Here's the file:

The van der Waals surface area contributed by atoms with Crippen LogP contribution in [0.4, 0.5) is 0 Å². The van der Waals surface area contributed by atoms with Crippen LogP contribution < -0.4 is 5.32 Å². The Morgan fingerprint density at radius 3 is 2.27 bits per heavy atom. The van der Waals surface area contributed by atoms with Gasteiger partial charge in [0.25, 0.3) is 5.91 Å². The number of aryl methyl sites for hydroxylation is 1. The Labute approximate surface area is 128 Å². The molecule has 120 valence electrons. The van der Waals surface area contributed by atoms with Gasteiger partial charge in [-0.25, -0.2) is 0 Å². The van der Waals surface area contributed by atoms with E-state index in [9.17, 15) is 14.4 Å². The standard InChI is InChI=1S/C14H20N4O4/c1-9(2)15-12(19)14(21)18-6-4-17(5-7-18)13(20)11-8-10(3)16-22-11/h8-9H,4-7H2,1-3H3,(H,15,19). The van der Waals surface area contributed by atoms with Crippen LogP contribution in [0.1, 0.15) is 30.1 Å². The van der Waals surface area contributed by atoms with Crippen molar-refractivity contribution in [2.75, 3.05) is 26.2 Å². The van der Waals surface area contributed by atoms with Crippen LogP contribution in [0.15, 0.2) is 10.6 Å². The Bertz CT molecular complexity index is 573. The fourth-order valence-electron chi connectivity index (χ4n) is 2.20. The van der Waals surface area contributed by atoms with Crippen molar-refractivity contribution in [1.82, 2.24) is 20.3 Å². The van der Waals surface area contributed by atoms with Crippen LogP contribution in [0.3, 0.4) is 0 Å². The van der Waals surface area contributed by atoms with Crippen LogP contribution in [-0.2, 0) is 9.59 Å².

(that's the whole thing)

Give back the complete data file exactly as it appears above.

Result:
The van der Waals surface area contributed by atoms with Crippen LogP contribution in [0.4, 0.5) is 0 Å². The van der Waals surface area contributed by atoms with Crippen LogP contribution < -0.4 is 5.32 Å². The Morgan fingerprint density at radius 3 is 2.27 bits per heavy atom. The van der Waals surface area contributed by atoms with Gasteiger partial charge in [0.25, 0.3) is 5.91 Å². The number of aryl methyl sites for hydroxylation is 1. The Labute approximate surface area is 128 Å². The molecule has 120 valence electrons. The van der Waals surface area contributed by atoms with Gasteiger partial charge in [-0.25, -0.2) is 0 Å². The van der Waals surface area contributed by atoms with E-state index in [9.17, 15) is 14.4 Å². The standard InChI is InChI=1S/C14H20N4O4/c1-9(2)15-12(19)14(21)18-6-4-17(5-7-18)13(20)11-8-10(3)16-22-11/h8-9H,4-7H2,1-3H3,(H,15,19). The van der Waals surface area contributed by atoms with Crippen LogP contribution in [0.1, 0.15) is 30.1 Å². The van der Waals surface area contributed by atoms with Crippen molar-refractivity contribution in [2.75, 3.05) is 26.2 Å². The van der Waals surface area contributed by atoms with Crippen LogP contribution in [0.15, 0.2) is 10.6 Å². The Bertz CT molecular complexity index is 573. The fourth-order valence-electron chi connectivity index (χ4n) is 2.20. The van der Waals surface area contributed by atoms with Crippen molar-refractivity contribution in [1.82, 2.24) is 20.3 Å². The van der Waals surface area contributed by atoms with Crippen LogP contribution in [0.3, 0.4) is 0 Å². The van der Waals surface area contributed by atoms with Crippen LogP contribution in [-0.2, 0) is 9.59 Å².